I suspect that Mr. Shapiro might have written this from a private and padded cell somewhere while recovering from his delusions, and the last statement goes a long way toward helping me to understand the Kerry debacle.

Bob Higgins
Worldwide Sawdust

I have long objected to naming the plant after him. As anyone knows who has had to go without a municipal sewer system, this is vital infrastructure. It would be sorely missed, which is more than we can say of George Bush.

So strange, this pandering to the enemies. Shapiro and his ilk suggest we should vote and think and plan based on what bin Laden and others think, but ignore our allies and what the founding document called "a decent respect for the opinion of mankind" whenever it suits them.

Experience keeps a dear school, but fools will learn in no other. -- Dr Johnson

by melvin (melvingladys at or near yahoo.com) on Wed Nov 5th, 2008 at 01:34:09 PM EST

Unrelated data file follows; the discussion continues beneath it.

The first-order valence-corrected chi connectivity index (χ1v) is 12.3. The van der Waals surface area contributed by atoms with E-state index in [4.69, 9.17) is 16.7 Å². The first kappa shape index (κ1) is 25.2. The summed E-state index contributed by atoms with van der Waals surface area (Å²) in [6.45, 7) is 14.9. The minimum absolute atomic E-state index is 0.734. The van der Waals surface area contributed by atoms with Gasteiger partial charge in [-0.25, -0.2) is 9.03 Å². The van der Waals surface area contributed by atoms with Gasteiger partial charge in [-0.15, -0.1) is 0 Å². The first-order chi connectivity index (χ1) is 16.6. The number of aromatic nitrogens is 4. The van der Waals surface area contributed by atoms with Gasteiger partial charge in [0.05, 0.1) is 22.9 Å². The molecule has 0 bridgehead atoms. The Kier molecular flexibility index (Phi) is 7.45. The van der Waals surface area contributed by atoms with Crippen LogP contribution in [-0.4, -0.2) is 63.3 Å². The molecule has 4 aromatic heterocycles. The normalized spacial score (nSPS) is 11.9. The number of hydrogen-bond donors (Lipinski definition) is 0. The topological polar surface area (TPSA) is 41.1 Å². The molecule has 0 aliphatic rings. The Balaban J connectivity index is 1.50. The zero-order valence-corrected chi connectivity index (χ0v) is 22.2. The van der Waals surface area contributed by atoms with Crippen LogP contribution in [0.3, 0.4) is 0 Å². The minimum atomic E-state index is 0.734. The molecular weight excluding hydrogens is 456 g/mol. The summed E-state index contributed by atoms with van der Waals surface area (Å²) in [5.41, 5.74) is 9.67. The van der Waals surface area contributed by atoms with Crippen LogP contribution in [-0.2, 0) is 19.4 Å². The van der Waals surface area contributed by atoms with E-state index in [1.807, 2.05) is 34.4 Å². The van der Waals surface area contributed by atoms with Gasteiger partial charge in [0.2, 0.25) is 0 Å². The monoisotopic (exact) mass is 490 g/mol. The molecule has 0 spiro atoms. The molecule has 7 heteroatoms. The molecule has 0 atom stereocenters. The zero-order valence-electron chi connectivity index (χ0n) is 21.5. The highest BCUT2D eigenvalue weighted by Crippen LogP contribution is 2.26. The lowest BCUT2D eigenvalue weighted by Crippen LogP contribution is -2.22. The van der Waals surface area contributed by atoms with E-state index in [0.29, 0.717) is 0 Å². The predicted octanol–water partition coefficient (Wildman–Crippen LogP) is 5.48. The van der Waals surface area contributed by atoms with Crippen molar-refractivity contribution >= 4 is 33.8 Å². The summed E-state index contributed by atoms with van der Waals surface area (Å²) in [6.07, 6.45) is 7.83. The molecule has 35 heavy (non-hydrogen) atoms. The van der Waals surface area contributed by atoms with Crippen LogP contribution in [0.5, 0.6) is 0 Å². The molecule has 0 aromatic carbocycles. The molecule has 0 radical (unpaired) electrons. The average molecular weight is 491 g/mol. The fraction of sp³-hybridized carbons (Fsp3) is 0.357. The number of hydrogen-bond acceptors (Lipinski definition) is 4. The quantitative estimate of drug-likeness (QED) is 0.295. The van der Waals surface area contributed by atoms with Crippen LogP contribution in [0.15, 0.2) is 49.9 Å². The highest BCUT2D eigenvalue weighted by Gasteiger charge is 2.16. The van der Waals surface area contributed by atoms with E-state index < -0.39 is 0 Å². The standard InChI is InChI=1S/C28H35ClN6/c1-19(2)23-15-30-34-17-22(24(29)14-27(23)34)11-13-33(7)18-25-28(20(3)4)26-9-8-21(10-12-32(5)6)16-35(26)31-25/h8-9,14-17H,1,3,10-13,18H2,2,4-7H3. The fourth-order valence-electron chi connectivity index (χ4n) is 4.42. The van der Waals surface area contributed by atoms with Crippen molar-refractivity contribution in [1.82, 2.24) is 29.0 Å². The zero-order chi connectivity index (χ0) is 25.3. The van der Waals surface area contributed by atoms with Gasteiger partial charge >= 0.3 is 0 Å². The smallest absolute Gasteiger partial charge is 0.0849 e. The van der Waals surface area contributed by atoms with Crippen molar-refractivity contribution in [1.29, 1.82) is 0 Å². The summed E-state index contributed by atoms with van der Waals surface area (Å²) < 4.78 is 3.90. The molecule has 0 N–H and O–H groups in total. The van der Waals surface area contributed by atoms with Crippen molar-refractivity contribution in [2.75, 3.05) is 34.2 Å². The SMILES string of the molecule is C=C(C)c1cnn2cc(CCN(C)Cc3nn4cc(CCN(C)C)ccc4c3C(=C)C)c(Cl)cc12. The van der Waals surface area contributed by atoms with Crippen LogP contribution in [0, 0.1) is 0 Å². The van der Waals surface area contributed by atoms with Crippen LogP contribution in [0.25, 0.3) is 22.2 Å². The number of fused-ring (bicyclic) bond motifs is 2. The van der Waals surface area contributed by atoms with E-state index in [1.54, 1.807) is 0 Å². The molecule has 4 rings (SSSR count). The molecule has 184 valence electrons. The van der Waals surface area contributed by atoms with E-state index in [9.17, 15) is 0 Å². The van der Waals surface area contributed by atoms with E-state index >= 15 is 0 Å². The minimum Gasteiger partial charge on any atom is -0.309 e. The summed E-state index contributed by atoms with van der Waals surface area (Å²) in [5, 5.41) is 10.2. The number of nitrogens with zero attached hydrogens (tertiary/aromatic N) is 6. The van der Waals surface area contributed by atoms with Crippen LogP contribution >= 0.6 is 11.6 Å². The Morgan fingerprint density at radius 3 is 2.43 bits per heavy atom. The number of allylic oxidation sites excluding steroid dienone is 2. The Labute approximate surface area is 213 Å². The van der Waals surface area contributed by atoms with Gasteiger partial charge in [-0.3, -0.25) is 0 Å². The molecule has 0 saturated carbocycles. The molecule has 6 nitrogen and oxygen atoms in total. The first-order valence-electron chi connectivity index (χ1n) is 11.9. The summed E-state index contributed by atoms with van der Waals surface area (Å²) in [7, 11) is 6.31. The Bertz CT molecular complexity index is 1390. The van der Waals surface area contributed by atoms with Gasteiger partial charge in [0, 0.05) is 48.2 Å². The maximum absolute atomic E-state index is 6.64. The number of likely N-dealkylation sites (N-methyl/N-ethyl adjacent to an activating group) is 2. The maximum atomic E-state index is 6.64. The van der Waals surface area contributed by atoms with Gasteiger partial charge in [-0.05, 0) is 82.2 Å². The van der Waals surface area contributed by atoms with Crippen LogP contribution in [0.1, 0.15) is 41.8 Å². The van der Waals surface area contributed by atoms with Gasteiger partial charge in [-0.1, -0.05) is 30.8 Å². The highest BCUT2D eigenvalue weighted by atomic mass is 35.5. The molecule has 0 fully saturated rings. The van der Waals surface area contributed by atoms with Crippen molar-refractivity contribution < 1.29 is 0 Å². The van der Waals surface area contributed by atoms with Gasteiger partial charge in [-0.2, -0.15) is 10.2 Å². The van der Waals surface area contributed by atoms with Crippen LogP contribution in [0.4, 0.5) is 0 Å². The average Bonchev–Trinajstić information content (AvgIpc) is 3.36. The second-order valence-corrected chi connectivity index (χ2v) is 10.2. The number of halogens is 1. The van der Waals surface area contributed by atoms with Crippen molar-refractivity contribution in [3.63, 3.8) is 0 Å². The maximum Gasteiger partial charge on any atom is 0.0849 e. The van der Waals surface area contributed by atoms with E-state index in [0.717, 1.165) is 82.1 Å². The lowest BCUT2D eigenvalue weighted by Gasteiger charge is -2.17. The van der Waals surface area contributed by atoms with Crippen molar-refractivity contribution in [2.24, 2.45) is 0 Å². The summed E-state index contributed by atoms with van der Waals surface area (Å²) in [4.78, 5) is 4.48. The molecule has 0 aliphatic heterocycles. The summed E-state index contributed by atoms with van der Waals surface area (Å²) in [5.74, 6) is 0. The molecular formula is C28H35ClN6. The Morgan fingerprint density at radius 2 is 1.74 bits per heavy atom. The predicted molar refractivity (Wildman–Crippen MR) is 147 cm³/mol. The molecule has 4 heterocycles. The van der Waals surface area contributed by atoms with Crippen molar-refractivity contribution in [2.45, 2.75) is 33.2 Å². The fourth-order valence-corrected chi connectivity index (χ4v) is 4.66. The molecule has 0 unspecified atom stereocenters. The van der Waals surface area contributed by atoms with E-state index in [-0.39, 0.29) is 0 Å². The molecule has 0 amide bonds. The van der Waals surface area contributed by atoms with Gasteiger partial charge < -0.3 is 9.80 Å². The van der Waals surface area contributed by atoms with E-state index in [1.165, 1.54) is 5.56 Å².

Besides all the inanities you point out, there's the completely unnecessary one of basing the article on a proposition that lost, 70%-30%.
by gk (gk (gk quattro due due sette @gmail.com)) on Wed Nov 5th, 2008 at 03:18:31 PM EST
How much "Bush derangement syndrome" do we still have? Right now would be a good time to list his (all anticipated) "achievements", but who cares about the guy?

Would a series of photo-bushisms bring any nostalgia?

by das monde on Wed Nov 5th, 2008 at 10:31:14 PM EST